The dust is beginning to settle from the Daisy Cutter that erupted in the stock market on May 6. That extra 700-point drop turned a good day into one of the most fun days I’ve had at work in a long time.
As I continue to enjoy the effects of the aftershocks of the explosion, I know a lot of you have more questions than you know how to ask. Feel free to use this column as your FAQ guide to what happened that day and what you might expect over coming months.
The rapid drop that began around 2:40 p.m. May 6 cannot simply be explained away by saying a trader at a bank typed a “b” when he should have typed an “m” when he was selling some stock. There are all kinds of safeguards that should have caught that, and I believe some of the safeguards probably kicked in. But not all of them, and it was enough to set off a selling panic.
Keep in mind that the market was in a mood to sell, as the Dow Jones industrial average was down more than 300 points before the “situation.” The rest of the explanation can be found in the growing wrongly placed regulations that market makers have had to contend with over the last 15 years.
When I started in this business in late 1994, the spread between the bid and the ask, or the difference between the buy and the sell price, was higher than today. Our government forced market makers to narrow the spreads on stocks, which has had the effect of taking some of their profits away. As their profits have disappeared, so has their willingness to stick their necks out when a day like May 6 comes around. Another change has been the quest for transparency, which has manifested itself with large holders of stock not willing to show more than a few shares at a time. The market makers, which bigger holders used to depend on for representation, now have no idea if there are some big players interested in buying big chunks if stock prices fall. These government-mandated changes are resulting in a not-so-orderly market.
Another question I hear a lot is, “Doesn’t the situation in Greece and Spain have the ability to spread around the world quickly and pound every surviving bank into the ground?” The answer is maybe, but probably not yet. The global weakness we are seeing today is why I warned against buying foreign stocks back in early February. I specifically talked about staying away from China, which now looks like it is in a confirmed bear market. What I said then is true today. Stay away from foreign markets.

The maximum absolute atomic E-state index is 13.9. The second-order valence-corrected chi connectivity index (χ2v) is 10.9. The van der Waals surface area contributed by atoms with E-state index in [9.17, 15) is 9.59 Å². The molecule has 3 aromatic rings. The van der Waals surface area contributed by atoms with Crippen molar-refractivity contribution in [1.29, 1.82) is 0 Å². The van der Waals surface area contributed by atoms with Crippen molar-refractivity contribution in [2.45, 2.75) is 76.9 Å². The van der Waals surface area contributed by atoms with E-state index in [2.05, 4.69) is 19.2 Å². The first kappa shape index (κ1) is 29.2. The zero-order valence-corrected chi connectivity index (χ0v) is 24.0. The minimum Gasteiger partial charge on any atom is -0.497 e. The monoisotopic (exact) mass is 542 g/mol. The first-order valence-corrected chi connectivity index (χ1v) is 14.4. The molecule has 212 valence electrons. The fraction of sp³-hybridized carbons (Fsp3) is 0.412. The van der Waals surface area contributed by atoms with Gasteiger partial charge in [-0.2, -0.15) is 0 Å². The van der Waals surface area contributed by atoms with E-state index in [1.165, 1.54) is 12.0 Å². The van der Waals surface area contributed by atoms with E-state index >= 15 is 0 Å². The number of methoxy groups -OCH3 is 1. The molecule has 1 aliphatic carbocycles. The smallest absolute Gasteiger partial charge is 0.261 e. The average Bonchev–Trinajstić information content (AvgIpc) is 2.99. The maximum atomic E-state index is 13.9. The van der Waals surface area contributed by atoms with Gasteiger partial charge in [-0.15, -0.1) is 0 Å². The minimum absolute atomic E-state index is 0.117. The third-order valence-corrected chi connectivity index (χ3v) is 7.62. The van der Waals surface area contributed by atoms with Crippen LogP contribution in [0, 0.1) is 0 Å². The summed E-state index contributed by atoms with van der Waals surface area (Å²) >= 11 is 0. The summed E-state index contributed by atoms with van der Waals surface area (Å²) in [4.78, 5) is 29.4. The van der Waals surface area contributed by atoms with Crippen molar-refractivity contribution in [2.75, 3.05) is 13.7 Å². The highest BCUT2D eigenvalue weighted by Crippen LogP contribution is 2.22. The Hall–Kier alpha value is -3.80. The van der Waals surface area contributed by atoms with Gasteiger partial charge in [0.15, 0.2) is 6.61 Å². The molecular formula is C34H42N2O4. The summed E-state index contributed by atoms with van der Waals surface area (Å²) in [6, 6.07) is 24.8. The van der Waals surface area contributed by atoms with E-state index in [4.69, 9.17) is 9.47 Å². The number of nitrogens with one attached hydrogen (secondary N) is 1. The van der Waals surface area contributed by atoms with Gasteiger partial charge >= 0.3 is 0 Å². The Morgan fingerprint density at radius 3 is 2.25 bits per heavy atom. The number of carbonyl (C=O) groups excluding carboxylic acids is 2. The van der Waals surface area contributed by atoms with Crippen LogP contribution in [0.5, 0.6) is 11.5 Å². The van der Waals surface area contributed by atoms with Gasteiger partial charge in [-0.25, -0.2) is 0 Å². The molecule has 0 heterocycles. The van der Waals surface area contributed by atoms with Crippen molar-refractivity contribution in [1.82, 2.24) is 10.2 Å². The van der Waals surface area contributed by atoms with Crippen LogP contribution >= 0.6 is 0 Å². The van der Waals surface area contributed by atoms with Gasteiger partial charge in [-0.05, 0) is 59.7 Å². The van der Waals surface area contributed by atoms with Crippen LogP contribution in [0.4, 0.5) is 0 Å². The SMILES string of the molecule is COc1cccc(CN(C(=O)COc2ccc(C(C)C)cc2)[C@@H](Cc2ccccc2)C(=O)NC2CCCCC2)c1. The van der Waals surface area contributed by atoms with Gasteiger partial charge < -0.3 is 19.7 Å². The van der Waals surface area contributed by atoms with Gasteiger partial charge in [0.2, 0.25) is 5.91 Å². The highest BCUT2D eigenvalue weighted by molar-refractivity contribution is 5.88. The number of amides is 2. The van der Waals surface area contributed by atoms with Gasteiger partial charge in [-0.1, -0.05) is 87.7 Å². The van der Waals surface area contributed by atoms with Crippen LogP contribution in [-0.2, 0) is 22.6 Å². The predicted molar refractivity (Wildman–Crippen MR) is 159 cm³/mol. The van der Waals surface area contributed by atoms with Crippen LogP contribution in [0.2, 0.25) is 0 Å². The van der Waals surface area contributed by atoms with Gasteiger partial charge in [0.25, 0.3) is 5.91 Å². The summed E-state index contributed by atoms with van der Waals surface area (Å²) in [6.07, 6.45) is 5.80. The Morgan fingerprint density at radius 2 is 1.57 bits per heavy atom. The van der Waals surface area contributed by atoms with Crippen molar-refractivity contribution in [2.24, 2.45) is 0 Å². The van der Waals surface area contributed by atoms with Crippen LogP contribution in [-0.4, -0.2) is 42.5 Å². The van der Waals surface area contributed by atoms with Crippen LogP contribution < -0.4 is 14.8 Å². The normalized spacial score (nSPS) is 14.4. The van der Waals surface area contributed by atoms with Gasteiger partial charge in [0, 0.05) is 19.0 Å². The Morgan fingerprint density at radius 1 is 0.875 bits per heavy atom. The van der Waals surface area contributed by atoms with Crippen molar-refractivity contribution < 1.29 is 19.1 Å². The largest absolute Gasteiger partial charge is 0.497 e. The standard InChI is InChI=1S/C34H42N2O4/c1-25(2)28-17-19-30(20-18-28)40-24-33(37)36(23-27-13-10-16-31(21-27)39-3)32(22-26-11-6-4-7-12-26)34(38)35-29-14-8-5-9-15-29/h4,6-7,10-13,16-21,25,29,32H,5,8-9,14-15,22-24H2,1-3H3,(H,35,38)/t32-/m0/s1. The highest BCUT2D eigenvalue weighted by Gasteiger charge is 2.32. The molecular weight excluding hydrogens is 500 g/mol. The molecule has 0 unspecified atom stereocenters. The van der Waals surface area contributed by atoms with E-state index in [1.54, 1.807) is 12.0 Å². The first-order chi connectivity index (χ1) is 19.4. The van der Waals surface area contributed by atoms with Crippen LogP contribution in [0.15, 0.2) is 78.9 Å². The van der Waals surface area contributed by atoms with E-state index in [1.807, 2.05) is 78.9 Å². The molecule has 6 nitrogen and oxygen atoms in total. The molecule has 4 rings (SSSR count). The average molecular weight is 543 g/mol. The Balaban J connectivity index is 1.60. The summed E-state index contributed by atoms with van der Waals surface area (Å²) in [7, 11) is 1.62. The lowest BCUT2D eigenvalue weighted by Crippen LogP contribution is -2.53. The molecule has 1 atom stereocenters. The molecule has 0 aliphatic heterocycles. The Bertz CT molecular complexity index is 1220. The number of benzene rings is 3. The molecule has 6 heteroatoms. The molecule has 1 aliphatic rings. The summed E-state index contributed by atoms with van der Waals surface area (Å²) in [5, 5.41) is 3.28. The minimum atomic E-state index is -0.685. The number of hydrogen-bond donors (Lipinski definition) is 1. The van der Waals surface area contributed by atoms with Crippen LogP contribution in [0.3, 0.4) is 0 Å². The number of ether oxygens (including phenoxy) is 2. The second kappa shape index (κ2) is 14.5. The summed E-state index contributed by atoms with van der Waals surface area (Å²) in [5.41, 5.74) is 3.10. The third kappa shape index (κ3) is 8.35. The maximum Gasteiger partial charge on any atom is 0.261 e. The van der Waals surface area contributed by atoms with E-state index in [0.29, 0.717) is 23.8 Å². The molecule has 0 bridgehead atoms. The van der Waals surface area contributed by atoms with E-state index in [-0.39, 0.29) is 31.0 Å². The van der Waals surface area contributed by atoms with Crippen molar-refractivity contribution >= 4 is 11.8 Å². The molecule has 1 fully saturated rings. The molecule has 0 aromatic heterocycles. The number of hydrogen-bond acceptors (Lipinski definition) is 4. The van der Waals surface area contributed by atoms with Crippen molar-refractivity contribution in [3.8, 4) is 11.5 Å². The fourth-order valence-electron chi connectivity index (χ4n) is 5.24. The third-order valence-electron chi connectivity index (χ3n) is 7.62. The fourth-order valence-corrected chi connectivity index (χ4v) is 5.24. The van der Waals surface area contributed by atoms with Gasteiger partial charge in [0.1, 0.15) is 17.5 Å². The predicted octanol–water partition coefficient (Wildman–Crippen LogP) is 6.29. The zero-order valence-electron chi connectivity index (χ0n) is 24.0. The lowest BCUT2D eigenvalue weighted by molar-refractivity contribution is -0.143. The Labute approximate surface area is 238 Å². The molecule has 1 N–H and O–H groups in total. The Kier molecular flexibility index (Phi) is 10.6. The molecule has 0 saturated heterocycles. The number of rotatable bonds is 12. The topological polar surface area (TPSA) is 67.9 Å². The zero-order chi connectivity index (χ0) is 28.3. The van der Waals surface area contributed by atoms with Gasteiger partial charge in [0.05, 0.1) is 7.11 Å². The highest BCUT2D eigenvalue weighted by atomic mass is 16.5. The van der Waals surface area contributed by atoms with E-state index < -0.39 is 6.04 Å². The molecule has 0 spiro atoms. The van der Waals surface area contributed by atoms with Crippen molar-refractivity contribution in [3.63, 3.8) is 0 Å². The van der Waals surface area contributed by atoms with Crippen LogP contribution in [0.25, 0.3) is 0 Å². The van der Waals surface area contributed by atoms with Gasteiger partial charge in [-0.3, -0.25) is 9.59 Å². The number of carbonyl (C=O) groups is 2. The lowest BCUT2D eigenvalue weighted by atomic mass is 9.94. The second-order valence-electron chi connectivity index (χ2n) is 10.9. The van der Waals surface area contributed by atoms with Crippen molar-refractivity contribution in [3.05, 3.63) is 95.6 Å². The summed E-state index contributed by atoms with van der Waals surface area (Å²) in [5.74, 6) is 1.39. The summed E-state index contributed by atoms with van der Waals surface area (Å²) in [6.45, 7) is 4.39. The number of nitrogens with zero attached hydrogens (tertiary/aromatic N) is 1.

U.S. markets look like they have at least one more rally on the way at some point in the next few months. When the Standard & Poor’s 500 hit the last high on April 26, there was no evidence of the internal deterioration that has always been seen at every major stock market peak going back to 1933. That tells me there is a high probability the S&P is going to surpass that April high at some point in the next four or five months, which is a good thing, because that is 8 percent higher than current levels.
In addition to avoiding overseas investing for the time being, I would concentrate on liquid, large-cap growth stocks, and buy them only in the dips; don’t chase the rallies. Companies like IBM and Microsoft look good, and so do older names such as Phillip Morris and Procter & Gamble. Goldman Sachs might have a decent bounce left in it, but it will do it without my money.
A few more big names that may have already rolled into bear markets are Pfizer and Google. Most likely, this is the stage of the bull market where you want to ditch your underperforming stocks and send that cash to the better-performing areas.•
Hauke is the CEO of Samex Capital Advisors, a locally based money manager. His column appears every other week. Views expressed here are the writer’s. Hauke can be reached at 203-3365 or at firstname.lastname@example.org.